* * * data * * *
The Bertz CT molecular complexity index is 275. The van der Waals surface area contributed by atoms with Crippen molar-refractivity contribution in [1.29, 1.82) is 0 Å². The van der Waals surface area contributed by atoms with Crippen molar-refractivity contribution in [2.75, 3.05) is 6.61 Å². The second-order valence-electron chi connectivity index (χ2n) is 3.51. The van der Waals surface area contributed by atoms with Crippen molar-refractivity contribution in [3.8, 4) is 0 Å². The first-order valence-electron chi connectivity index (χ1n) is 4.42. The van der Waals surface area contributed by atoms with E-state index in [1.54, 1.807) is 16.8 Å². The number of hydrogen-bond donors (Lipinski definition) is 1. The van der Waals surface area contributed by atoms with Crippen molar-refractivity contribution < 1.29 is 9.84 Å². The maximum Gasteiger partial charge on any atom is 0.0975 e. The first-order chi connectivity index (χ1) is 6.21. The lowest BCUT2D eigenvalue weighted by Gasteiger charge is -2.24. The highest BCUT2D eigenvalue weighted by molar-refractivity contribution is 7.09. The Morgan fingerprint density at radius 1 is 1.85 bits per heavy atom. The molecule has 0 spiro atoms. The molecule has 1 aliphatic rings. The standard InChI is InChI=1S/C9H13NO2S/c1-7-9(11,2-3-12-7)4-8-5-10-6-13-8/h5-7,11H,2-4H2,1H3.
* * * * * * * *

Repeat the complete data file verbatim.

The Bertz CT molecular complexity index is 275. The van der Waals surface area contributed by atoms with Crippen molar-refractivity contribution in [1.29, 1.82) is 0 Å². The van der Waals surface area contributed by atoms with Crippen molar-refractivity contribution in [2.75, 3.05) is 6.61 Å². The second-order valence-electron chi connectivity index (χ2n) is 3.51. The van der Waals surface area contributed by atoms with Crippen molar-refractivity contribution in [3.8, 4) is 0 Å². The first-order valence-electron chi connectivity index (χ1n) is 4.42. The van der Waals surface area contributed by atoms with E-state index in [1.54, 1.807) is 16.8 Å². The number of hydrogen-bond donors (Lipinski definition) is 1. The van der Waals surface area contributed by atoms with Crippen molar-refractivity contribution < 1.29 is 9.84 Å². The maximum Gasteiger partial charge on any atom is 0.0975 e. The first-order chi connectivity index (χ1) is 6.21. The lowest BCUT2D eigenvalue weighted by Gasteiger charge is -2.24. The highest BCUT2D eigenvalue weighted by molar-refractivity contribution is 7.09. The Morgan fingerprint density at radius 1 is 1.85 bits per heavy atom. The molecule has 0 spiro atoms. The molecule has 1 aliphatic rings. The standard InChI is InChI=1S/C9H13NO2S/c1-7-9(11,2-3-12-7)4-8-5-10-6-13-8/h5-7,11H,2-4H2,1H3.